Grid-Tied Solar Power System Greens Small Dairy Operation 1

Solar Array provides green power for the whole farmyard

Solar Array provides green power for the whole farmyard

“We’ve always wanted to support green energy so as soon as we had the money we wanted to get started right away,”  explained the owners of a small dairy farm just north of Saskatoon.

A 35% rebate for renewable power, a Saskatchewan program available at the time they purchased their system, made a grid-tied solar power system an economical and exciting choice for their green energy dollars.  Saskatchewan also has a net metering program  that lets system owners feed excess electricity back to the electrical utility for credits on future bills.

Choosing a System, Size and Location

The owners discussed their power needs and solar and wind options with Suncatcher Solar Ltd., a Saskatchewan renewable energy provider.   The yard site did not have much potential for wind power so they decided to install a solar power system.  To decide on a system size, they looked at the typical electrical usage over the last year.  Their electrical utility bills showed moderate use in the summer but much heavier use in the winter, with the addition of heavy electrical loads such as an electric heater in the barn and plugging in vehicles.  Suncatcher Solar presented several options for solar array sizes to meet all or part of the electrical usage.

A meter shows what the solar panels are producing

A meter shows what the solar panels are producing

Mounting the solar array required a south facing area that was as clear as possible of anything that might shade the panels – things such as trees and other buildings.  The farmhouse had little south roof space and was surrounded by large trees so they looked instead at the barn which had a large south facing roof that was clear most of the time.  An adjacent silo would shade the array for very brief periods but otherwise this was an ideal location.  Other options, such as pole mounts and ground mounts were considered but there was not a convenient location for these in the yard.

The owners chose a 4.3 kW array which was expected to offset about half of their usage.  Their usage would be changing over the next few years so it was difficult to estimate this exactly.  They chose to have the array mounted on the upper roof of their barn, where it would collect the maximum energy and also be highly visible from the adjacent highway.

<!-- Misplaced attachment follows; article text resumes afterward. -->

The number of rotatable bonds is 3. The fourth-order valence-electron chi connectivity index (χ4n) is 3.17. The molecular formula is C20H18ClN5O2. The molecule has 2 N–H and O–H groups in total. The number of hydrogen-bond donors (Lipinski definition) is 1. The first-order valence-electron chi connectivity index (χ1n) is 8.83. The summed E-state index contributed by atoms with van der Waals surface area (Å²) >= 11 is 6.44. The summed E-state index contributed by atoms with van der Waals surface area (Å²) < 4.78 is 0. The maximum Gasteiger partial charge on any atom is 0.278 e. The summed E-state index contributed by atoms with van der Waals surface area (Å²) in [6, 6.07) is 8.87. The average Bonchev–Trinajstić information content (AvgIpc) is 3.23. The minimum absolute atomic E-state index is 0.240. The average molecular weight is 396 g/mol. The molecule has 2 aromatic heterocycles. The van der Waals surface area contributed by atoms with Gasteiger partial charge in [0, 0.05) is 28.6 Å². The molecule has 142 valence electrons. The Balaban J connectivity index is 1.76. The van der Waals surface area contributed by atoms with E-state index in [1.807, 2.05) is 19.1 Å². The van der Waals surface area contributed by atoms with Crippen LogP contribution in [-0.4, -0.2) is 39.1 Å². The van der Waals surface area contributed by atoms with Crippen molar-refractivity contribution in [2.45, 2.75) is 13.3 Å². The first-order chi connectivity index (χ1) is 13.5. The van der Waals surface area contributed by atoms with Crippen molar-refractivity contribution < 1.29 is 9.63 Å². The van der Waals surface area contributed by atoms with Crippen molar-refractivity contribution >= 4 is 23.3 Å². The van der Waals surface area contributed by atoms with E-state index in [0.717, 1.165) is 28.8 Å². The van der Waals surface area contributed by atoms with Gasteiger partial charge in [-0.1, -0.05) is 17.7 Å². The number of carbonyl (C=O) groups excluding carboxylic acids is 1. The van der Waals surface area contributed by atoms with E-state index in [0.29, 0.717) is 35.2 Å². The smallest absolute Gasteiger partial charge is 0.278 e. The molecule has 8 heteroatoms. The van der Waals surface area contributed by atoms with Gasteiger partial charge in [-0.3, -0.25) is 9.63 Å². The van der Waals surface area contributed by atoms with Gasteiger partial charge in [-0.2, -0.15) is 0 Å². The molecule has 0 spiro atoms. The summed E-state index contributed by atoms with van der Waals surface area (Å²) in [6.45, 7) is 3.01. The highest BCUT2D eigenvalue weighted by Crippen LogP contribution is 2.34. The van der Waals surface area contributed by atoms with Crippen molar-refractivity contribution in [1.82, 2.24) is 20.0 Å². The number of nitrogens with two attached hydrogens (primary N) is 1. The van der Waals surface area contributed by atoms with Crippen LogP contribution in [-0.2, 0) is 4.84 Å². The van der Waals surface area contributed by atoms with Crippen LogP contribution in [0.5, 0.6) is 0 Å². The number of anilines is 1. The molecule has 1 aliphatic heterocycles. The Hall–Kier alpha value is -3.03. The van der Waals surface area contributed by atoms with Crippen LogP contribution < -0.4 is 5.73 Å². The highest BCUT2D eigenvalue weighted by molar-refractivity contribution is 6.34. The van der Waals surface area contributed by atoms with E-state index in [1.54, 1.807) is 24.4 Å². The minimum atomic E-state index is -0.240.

“We want them to be seen.  We want to make a statement!” they said.

Solar Power System Operation and Monitoring

The 4.3 kW solar array consists of eighteen 230 Watt Sharp solar panels, mounted on a rack tilted at 52 degrees.  The tilt angle provides good year round energy production and helps to shed snow in the winter.  Snow can sometimes collect on the panels during cloudy, snowy conditions but will melt off fairly rapidly when the sun shines.

Click here to see the solar power system

Click here to see the solar power system production

Mounted on the rack behind each solar panel is an inverter that converts the 24 volt direct current electricity produced by the solar panel to the regular household 240 volt alternating current provided by the electrical utility.  The individual inverters optimize the output of each solar panel independently and also send a signal back to a communications gateway mounted in the house.  The gateway connects to the homeowner’s internet service via an ethernet port, so that the output of each panel can be shown – LIVE – on a webpage.

Since the information is logged, the page also shows the accumulated production over the day, week, month and lifetime of the system.  It also shows the carbon offsets from the system’s energy production, highlighting the environmental benefits.

The owners of the solar power system have chosen to make the website visible to the public so others can see their system –  click on the icon above to see what their system is producing.

Solar Power System Performance

The owners and the installers, Suncatcher Solar Ltd., receive monthly production reports by email from Enlighten, which manages the web information for the Enphase inverters used for the solar power system.

The system has been producing since mid February, 2011, and supplies most of the power needs for  their home, barn and farmyard in the summer.  Their power bills have been down to $30 – $35 per month for the last few months.  This is basically just the monthly charge for the meter.  Production figures since the system was installed are:

Month Production (kWh)
Feb (partial) 341
March 572
April 718
May 690
June 631
July 698
Aug 702
Sept 681
Oct 500

It will be interesting to see how much of their power needs will be covered for a full year.

Future Plans

The owners are very happy with their system and are hoping to expand it.  Their future plans include expanding their small dairy operation, adding more cows and other animals, and expanding their system to meet the increased energy requirements.

Their eventual goal is to be a net zero operation – to produce all of the power they need from renewable sources like solar.

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